NEW YORK — The story of Lifetime Networks took a surprise twist of its own Wednesday when Entertainment President Susanne Daniels announced that she was leaving her post.
Daniels, who has overseen programming for Lifetime Television and Lifetime Movie Network for the last three years, developed the hit show "Army Wives" for the resurgent network.
The veteran entertainment executive said that, after working in the industry for the last two decades, she wanted to spend more time with her family.
"I'm just going to take a little bit of time and be a mom, and then I'd like to work again," Daniels said in an interview. "I just think I need to take a break."
The Lifetime executive has three children with her husband, Greg Daniels, the executive producer of "The Office," who is working on a spinoff of the NBC series.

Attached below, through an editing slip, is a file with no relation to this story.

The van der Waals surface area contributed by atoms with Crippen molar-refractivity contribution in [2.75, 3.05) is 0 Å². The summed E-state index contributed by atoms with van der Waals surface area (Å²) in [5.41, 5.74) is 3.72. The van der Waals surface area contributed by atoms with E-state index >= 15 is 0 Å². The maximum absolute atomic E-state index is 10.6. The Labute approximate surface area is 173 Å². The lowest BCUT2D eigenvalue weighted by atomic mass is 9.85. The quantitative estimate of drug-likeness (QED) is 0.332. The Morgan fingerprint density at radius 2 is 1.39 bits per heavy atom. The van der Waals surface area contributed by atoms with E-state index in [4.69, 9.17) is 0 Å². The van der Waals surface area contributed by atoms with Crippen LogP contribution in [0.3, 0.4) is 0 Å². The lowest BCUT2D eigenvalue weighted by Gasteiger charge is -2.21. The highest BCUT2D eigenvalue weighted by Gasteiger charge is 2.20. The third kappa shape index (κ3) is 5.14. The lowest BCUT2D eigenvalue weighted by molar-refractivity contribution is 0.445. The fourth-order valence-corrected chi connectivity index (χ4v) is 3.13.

Daniels says she has agreed to stay on until her successor is found and plans to continue working with Lifetime as a consultant.
Her departure comes as Lifetime has been enjoying renewed momentum. The second season of "Army Wives" premiered this month to record viewership, beating out its basic cable competition with 4.5 million viewers in prime time. And the network is poised for more buzz in the fall, when pop culture phenomenon "Project Runway" comes to Lifetime.
In an e-mail to employees, Chief Executive Andrea Wong said she was heartbroken about Daniels' decision to leave, calling their collaboration "one of the highlights of my career."
"While this is very sad news, Susanne is leaving us in a position of great strength," Wong said.
Since taking over leadership of both networks last spring, Wong brought in a slate of new executives but repeatedly expressed support for Daniels' work. Daniels' contract is up in August, and she said she began contemplating making a change as she considered signing her new deal.
Daniels came to Lifetime after rising through the ranks at the now-defunct WB network, where she developed shows like "Buffy the Vampire Slayer" and "Dawson's Creek."
She said she hoped to return to work in a year or so.
"In my head, I'll be knocking on doors then," she said.